18. 18. Location and Size • View’s location and size expressed in two ways Frame is in terms of superview’s coordinate system ■ ■ Bounds is in terms of local coordinate system 0, 0 550 View A frame: origin: 0, 0 View A size: 550 x 400 200, 100 200 View A bounds: 0, 0 View B origin: 0, 0 size: 550 x 400 400 250 View B frame: origin: 200, 100 size: 200 x 250
19. 19. Location and Size • View’s location and size expressed in two ways Frame is in terms of superview’s coordinate system ■ ■ Bounds is in terms of local coordinate system 0, 0 550 View A frame: origin: 0, 0 View A size: 550 x 400 200, 100 200 View A bounds: 0, 0 View B origin: 0, 0 size: 550 x 400 400 250 View B frame: origin: 200, 100 size: 200 x 250 View B bounds: origin: 0, 0 size: 200 x 250
20. 20. Frame and Bounds • Which to use? Usually depends on the context ■ • If you are using a view, typically you use frame • If you are implementing a view, typically you use bounds • Matter of perspective From outside it’s usually the frame ■ ■ From inside it’s usually the bounds • Examples: Creating a view, positioning a view in superview - use frame ■ ■ Handling events, drawing a view - use bounds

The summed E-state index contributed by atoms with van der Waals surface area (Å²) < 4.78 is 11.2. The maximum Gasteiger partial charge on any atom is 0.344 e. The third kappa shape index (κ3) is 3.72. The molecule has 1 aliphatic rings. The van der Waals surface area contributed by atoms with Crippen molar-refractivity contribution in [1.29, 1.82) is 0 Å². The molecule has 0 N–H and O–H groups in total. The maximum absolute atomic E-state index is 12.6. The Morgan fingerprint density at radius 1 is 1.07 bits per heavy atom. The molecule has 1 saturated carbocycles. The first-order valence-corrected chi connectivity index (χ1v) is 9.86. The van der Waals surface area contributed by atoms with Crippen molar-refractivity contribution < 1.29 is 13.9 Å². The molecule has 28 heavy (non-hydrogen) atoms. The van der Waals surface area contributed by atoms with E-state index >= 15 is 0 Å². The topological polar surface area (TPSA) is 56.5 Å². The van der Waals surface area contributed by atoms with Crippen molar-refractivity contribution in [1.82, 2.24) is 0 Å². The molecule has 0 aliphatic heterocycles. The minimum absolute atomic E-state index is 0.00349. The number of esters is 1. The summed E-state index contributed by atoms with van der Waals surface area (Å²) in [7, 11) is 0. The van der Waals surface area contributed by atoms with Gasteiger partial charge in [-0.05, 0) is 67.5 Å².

21. 21. View Hierarchy - UIWindow • Views live inside of a window • Instance of UIWindow, container of all views for an iPhone app apps have single window ■ ■ usually set up in template project • UIWindow is actually just a view adds some additional functionality specific to top level view ■
22. 22. View Hierarchy - Manipulation • Add/remove views in IB or using UIView methods - (void)addSubview:(UIView *)view; - (void)removeFromSuperview; • Manipulate the view hierarchy manually: - (void)insertSubview:(UIView *)view atIndex:(int)index; - (void)insertSubview:(UIView *)view belowSubview:(UIView *)view; - (void)insertSubview:(UIView *)view aboveSubview:(UIView *)view; - (void)exchangeSubviewAtIndex:(int)index withSubviewAtIndex:(int)otherIndex;